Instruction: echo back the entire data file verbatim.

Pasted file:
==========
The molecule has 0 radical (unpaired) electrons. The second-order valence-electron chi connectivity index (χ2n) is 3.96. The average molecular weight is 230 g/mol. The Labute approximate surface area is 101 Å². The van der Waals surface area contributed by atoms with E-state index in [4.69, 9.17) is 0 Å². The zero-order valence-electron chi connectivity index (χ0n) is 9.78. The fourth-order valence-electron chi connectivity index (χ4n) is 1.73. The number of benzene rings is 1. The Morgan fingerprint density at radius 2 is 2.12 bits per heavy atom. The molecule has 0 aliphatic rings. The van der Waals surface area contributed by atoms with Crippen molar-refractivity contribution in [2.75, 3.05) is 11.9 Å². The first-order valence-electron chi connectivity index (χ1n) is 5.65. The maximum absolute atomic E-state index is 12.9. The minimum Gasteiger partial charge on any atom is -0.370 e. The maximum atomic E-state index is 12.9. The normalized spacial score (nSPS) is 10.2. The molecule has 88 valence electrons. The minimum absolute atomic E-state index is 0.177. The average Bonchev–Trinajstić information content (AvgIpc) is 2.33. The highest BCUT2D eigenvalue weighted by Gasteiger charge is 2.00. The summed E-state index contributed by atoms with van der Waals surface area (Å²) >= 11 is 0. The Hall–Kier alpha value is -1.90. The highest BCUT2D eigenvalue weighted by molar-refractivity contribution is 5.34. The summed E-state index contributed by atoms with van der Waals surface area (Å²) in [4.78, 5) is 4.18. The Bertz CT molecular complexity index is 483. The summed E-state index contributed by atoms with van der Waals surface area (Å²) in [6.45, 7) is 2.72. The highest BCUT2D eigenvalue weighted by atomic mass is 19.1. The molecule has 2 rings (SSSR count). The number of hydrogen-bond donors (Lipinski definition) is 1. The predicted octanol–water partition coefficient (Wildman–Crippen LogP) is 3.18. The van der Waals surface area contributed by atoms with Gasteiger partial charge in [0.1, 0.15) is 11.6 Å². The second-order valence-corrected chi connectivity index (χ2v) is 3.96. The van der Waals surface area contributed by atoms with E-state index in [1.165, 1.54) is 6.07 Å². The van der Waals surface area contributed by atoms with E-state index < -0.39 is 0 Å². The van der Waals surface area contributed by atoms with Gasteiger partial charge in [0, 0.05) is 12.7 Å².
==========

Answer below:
The molecule has 0 radical (unpaired) electrons. The second-order valence-electron chi connectivity index (χ2n) is 3.96. The average molecular weight is 230 g/mol. The Labute approximate surface area is 101 Å². The van der Waals surface area contributed by atoms with E-state index in [4.69, 9.17) is 0 Å². The zero-order valence-electron chi connectivity index (χ0n) is 9.78. The fourth-order valence-electron chi connectivity index (χ4n) is 1.73. The number of benzene rings is 1. The Morgan fingerprint density at radius 2 is 2.12 bits per heavy atom. The molecule has 0 aliphatic rings. The van der Waals surface area contributed by atoms with Crippen molar-refractivity contribution in [2.75, 3.05) is 11.9 Å². The first-order valence-electron chi connectivity index (χ1n) is 5.65. The maximum absolute atomic E-state index is 12.9. The minimum Gasteiger partial charge on any atom is -0.370 e. The maximum atomic E-state index is 12.9. The normalized spacial score (nSPS) is 10.2. The molecule has 88 valence electrons. The minimum absolute atomic E-state index is 0.177. The average Bonchev–Trinajstić information content (AvgIpc) is 2.33. The highest BCUT2D eigenvalue weighted by Gasteiger charge is 2.00. The summed E-state index contributed by atoms with van der Waals surface area (Å²) >= 11 is 0. The Hall–Kier alpha value is -1.90. The highest BCUT2D eigenvalue weighted by molar-refractivity contribution is 5.34. The summed E-state index contributed by atoms with van der Waals surface area (Å²) in [4.78, 5) is 4.18. The Bertz CT molecular complexity index is 483. The summed E-state index contributed by atoms with van der Waals surface area (Å²) in [6.45, 7) is 2.72. The highest BCUT2D eigenvalue weighted by atomic mass is 19.1. The molecule has 2 rings (SSSR count). The number of hydrogen-bond donors (Lipinski definition) is 1. The predicted octanol–water partition coefficient (Wildman–Crippen LogP) is 3.18. The van der Waals surface area contributed by atoms with Gasteiger partial charge in [0.1, 0.15) is 11.6 Å². The second-order valence-corrected chi connectivity index (χ2v) is 3.96. The van der Waals surface area contributed by atoms with E-state index in [1.165, 1.54) is 6.07 Å². The van der Waals surface area contributed by atoms with E-state index < -0.39 is 0 Å². The van der Waals surface area contributed by atoms with Gasteiger partial charge in [0, 0.05) is 12.7 Å².